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During my exploration around the tip of the island, I scared away a gull, revealing two dark brown eggs in its rocky nest. I moved away, so the bird could safely return.

On the other side, I found an edible chive-like plant that Tuukka told me isn’t called a Sea Onion, although obviously it should be.

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My breakfast was a traditionally Finnish meal of TomYum noodles. Maybe next time I’ll bring the saucepans and make waffles and real porridge, but I figured this would be enough to give me energy for the paddle home.

Fortunately the boats were still there.

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Tuukka wanted to get back to finish off a book he’s working on, so we packed up and left, once again taking advantage of the absurdly calm seas. There were a few ripples on the water, but mostly it was duck pond calm.

I was quite happy with the Tempest kayak. Its rather dramatic name belied a planted, stable ride. It was good enough for a newbie like me, and I felt pretty comfortable once I’d adjusted the backrest (most of the back rests, it seems, are too low for me, coming in more as butt rests). I’m not yet confident enough to try dramatic edged turns, but I tried a couple of subtle ones, and it turned nicely. Tuukka seemed pleased with the Tiderace Xceed, and said he might even use it on future trips. I was keen to try it too, as it loooks so damn cool, so I took it out myself yesterday for a short spin near home. My goodness, it felt like driving a Cadillac! It was big and graceful, rolled over the waves with aplomb and just kind of, well, floated along as if I was driving a car with luxurious full suspension. I guess it’s a little wider and longer than average but it felt very smooth. Watching Tuukka paddle the sleek, seamless white boat I thought again about our conversation the night before, and decided to name the boat “The White Privilege”. It seemed somehow appropriate.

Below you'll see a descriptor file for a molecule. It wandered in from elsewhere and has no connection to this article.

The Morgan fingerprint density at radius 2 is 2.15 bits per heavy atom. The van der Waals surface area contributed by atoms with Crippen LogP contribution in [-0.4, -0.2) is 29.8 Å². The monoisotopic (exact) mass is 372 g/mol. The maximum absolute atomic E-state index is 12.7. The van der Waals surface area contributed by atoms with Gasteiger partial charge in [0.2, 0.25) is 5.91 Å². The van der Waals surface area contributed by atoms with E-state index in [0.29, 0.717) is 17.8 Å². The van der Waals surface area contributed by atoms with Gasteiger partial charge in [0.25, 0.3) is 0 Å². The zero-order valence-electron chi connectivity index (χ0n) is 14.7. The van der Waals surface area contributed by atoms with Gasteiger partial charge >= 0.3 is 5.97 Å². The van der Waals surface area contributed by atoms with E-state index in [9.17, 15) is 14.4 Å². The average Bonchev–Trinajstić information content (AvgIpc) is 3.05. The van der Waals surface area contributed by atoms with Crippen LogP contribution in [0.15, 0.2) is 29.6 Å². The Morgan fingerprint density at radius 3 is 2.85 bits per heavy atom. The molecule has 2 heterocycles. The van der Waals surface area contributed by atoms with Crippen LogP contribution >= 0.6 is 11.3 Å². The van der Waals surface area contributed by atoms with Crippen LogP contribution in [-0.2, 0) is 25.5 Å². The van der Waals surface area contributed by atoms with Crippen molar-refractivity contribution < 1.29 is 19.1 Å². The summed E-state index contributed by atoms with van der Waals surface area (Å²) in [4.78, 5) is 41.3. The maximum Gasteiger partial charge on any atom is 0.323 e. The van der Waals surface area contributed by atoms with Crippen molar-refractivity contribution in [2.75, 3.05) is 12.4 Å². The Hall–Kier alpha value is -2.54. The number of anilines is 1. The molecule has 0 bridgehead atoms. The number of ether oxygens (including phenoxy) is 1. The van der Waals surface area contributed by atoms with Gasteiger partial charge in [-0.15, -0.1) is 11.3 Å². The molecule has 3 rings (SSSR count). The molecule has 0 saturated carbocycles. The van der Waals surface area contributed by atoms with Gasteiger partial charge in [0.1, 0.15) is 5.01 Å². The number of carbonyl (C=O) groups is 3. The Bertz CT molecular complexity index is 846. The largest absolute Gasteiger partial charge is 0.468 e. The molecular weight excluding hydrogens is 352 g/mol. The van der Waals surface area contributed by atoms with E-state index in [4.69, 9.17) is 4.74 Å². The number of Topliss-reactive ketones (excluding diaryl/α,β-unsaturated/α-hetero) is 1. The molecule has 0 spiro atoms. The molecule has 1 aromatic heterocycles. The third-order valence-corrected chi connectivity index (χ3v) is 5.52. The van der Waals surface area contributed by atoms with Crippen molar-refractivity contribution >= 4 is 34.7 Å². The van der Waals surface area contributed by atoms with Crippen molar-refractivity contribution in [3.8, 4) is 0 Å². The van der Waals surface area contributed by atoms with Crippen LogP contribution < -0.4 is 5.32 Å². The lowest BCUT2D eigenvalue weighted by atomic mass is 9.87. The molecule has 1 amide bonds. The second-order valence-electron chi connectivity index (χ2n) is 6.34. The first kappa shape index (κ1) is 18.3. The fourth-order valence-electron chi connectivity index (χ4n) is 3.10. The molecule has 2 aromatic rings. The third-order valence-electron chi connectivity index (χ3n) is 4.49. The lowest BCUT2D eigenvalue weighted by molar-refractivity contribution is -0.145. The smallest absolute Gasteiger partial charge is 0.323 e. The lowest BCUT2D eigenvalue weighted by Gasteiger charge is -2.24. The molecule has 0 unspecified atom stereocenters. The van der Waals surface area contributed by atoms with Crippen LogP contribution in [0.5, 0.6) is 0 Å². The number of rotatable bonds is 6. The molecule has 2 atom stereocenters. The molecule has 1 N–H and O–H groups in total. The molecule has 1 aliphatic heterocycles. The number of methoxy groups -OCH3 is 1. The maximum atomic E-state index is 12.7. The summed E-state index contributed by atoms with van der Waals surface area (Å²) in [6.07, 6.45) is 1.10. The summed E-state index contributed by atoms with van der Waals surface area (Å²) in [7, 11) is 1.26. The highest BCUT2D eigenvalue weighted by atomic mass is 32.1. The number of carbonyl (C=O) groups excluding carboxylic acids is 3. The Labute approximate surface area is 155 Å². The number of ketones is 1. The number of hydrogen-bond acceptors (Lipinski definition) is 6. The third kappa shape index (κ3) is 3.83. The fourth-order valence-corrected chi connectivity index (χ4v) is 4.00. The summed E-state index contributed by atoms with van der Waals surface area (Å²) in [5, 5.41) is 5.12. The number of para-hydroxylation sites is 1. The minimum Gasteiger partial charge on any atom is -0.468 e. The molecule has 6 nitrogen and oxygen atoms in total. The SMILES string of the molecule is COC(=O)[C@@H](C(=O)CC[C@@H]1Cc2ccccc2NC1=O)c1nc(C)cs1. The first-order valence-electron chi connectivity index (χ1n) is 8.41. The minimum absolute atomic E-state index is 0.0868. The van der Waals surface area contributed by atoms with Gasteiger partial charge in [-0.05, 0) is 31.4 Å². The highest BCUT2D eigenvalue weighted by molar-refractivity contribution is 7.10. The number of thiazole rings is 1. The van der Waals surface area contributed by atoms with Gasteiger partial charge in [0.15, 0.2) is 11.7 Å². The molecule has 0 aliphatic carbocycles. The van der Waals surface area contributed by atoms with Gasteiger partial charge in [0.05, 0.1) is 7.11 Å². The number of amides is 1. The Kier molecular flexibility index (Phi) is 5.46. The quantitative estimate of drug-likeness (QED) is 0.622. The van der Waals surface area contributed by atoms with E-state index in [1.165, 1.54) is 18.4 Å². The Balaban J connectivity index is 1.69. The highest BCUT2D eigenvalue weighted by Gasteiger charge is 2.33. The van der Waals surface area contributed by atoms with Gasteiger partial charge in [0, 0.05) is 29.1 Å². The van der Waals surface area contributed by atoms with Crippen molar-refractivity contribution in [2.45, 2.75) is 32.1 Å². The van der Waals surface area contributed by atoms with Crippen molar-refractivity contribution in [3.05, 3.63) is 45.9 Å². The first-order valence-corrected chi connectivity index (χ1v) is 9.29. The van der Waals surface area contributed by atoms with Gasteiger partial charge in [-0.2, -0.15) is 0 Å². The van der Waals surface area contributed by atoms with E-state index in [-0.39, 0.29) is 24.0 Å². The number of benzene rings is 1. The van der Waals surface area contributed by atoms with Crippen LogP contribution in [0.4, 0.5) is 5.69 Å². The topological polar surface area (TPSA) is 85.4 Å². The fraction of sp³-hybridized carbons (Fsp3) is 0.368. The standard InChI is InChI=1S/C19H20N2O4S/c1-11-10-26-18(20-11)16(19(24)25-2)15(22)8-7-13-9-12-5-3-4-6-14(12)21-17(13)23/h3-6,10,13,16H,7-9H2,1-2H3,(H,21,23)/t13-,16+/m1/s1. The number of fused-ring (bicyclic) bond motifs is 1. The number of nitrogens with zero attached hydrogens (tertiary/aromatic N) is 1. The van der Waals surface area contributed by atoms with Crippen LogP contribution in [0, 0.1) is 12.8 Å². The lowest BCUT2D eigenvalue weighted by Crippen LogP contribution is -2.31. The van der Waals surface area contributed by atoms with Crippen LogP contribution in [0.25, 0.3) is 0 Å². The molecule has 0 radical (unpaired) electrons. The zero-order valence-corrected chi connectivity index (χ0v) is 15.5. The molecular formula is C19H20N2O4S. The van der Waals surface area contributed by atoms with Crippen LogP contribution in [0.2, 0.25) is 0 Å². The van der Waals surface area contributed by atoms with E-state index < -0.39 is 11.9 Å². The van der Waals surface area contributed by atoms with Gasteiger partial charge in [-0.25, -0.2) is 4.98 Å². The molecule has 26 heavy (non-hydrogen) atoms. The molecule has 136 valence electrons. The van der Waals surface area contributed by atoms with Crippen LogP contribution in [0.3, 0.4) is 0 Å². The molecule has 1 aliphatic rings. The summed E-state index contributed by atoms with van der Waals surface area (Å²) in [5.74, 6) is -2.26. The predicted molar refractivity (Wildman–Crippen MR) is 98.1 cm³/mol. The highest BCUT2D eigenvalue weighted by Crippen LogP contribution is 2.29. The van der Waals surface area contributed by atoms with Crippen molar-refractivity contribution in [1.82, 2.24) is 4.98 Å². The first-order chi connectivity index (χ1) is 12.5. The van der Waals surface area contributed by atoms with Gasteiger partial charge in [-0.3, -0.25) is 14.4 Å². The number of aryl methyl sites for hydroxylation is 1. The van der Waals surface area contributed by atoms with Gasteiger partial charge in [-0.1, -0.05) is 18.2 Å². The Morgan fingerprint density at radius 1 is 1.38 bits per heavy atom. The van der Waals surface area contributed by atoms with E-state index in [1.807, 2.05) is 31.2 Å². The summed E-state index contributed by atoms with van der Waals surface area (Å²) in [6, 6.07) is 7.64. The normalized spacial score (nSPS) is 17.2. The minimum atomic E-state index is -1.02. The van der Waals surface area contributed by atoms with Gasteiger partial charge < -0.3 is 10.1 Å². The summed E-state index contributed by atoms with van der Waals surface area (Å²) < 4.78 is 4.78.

We took a meandering route back to check out a few of the smaller islands to nearer the coast. First, Kalliosaarenluoto, a bird nesting island, then around Voirasia and through some shallow, rocky water past the tip of Kallahdeniemi.

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It was strange to see the little hut and picnic table at the tip of Kallahdenniemi where I sometimes bike. It’s funny how familiar places look different from the sea.

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After a quick look at the map to check our bearings we slipped by Iso Iiluoto, and on past Malkasaari, where there’s a public sauna.

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We got to the point of Rammsinniemi before I realised it. These new angles from the sea catch me out; I can’t see the boundaries of land and the landmarks are unfamiliar, but it will all come with time.

My shoulders had begun to ache a little with the use of new muscles, and sitting in one position never does my back any kindness, but I hope this teething pains will also work themselves out as I do more.

As we neared the harbour, we talked of possible future trips and going a little further each time. I think I could easily do 15 km a day with a lunch break, maybe even a little more, but so much depends on the weather. When I did the kayak course we had 8 m/s winds which is about the limit of desired excitement for me at this point. I’ll need to improve my skills before heading out in that kind of weather, but it’s hard to find courses beyond beginner level in English. But hopefully I’ll find something or someone willing to help me learn, as this is something I find I enjoy very much.

I no longer fear the sea, though it still commands respect. Now that I find myself living next to it again, it’s nice to not have the feeling that it is a limitation. instead, it now represents a realm of opportunity and the promise of new adventures.